A special screening of the civil rights documentary “Abacus: Small Enough to Jail” will be held at the Wing Luke Museum on Sunday, May 20.
The documentary follows the story of a Chinese immigrant family, owners of Abacus Federal Savings of Chinatown, New York, as they defend their bank against larger companies and accusations in a five-year legal battle.
“It’s not just an issue in New York Chinatown,” said Ming-Ming Tung-Edelman, president of Chinese American Citizen Alliance (CACA) Seattle, which helped organize the event. “It’s an issue that can happen in our community.”
The Academy Award Nominee-Best Documentary Feature, directed by Steve James, was released in May 2017 in the U.S. and earned a 93 percent rating on Rotten Tomatoes.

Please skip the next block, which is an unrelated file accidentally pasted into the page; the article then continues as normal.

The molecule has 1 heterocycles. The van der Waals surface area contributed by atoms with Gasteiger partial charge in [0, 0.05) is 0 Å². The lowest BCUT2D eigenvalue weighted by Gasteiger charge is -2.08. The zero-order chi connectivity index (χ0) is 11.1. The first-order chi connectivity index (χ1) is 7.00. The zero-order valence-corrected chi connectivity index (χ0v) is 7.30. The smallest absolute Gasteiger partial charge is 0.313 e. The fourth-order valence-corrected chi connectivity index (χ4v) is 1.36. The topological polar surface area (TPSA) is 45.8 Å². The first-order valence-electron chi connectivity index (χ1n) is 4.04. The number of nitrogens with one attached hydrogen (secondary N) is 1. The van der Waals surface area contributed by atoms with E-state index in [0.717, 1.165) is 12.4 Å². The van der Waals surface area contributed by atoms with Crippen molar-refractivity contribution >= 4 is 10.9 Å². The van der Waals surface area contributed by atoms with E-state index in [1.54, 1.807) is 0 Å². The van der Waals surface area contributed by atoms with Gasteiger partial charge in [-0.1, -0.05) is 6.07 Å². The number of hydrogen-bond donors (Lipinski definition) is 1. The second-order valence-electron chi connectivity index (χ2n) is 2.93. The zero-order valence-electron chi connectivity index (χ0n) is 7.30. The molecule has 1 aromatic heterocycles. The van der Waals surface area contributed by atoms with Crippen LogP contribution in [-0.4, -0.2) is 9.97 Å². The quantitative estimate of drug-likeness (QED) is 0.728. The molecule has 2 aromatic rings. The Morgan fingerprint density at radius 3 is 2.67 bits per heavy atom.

The event goes from 11:45 a.m. to 2:30 p.m. After the screening, at 1:45 p.m. there will be a discussion with panelists including Chanterelle Sung, one of the four sisters of the family the film is based on.
Other panelists are Connie So, principle lecturer of American ethnic studies at the University of Washington; Robert Change, executive director of the Korematsu Center and professor of law at Seattle University; and Joseph Larchman.
CACA, which was established more than 100 years ago in San Francisco, is one of the nation’s oldest civil rights organizations.
This screening is the second social justice film screening the association has hosted. The first was the 1987 film “Who Killed Vincent Chin?”